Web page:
The Times West Virginian

Opinion

June 8, 2014

Baby steps in right direction taken toward full economic recovery

It could be that things are looking up as far as employment goes, not just in West Virginia but in the nation as a whole.

For the first time since 1999, eight years prior to the recession’s start, American employers added more than 200,000 jobs a month for four straight months. In fact, last month’s gain of 217,000 jobs across the nation was far more significant that just another statistic. It represented the recovery of all the 9 million jobs lost during the Great Recession.

In our opinion, that’s the best bit of news we’ve heard when it comes to unemployment and the economy since 2007. Jobs are at pre-recession levels, and we believe that there’s only one way to go — up.

American consumers are feeling a lot more confident, and it’s showing in their spending habits and investments. People are buying cars again at rates we haven’t seen in some time, and manufacturing plants are expanding and increasing production to meet the demands of the market.

The unemployment rate is at 6.3 percent, a dramatic reduction of the 10 percent peak in 2009. In West Virginia, the unemployment rate is still below the national rate at 6 percent. The state has maintained a rate below the national average since 2007.

That’s all great news.

But there are some areas where improvement is certainly needed. For instance, Marion County’s 9.6 percent unemployment rate as of April, the most recent informational available, is a relative dark spot in North Central West Virginia, where surrounding counties like Monongalia and Harrison enjoy rates like 3.8 and 4.9 percent, respectively.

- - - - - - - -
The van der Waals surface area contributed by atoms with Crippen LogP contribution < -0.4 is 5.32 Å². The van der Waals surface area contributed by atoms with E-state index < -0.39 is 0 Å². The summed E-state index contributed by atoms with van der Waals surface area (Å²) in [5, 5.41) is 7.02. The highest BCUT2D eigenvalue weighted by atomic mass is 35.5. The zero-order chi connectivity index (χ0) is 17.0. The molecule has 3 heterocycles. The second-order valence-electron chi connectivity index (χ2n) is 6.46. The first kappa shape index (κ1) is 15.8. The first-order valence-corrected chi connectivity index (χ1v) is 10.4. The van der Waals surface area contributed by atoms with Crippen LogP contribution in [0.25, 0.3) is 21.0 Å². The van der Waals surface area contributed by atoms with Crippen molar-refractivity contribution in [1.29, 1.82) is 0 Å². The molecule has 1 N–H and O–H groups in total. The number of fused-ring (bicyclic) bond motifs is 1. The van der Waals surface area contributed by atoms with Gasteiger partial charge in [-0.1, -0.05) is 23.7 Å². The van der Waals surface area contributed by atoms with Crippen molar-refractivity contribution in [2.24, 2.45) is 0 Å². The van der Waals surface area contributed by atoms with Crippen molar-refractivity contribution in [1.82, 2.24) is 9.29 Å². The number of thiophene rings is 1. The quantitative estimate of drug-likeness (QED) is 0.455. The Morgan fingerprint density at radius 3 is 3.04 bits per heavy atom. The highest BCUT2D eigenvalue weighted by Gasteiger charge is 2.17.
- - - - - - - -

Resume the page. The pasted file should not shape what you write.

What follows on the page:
Nationally, though we’ve made up for all of the jobs lost to the recession, economists point out that 7 million more jobs are needed to make up for those that reached employment age during the recovery time period.

There’s also a lag in the percentage of people in the workforce, which continues to be at a 35-year low. And on top of that, increases in wages have only been about 2 percent annually, which doesn’t match the historic 3.5 percent growth we enjoyed for so many years before the economy sunk.

And of those employed, there are millions who work part time and want or need to work full time.

So it’s a mixed report. But we have taken a step forward without taking two steps back. We should celebrate that.

While the recession seemingly started overnight, we all knew that it would take years to recover from it.

And this latest data should demonstrate that while we may be taking baby steps toward full economic recovery and growth, at least those steps are being taken and the chart lines are moving in the right direction.

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Opinion
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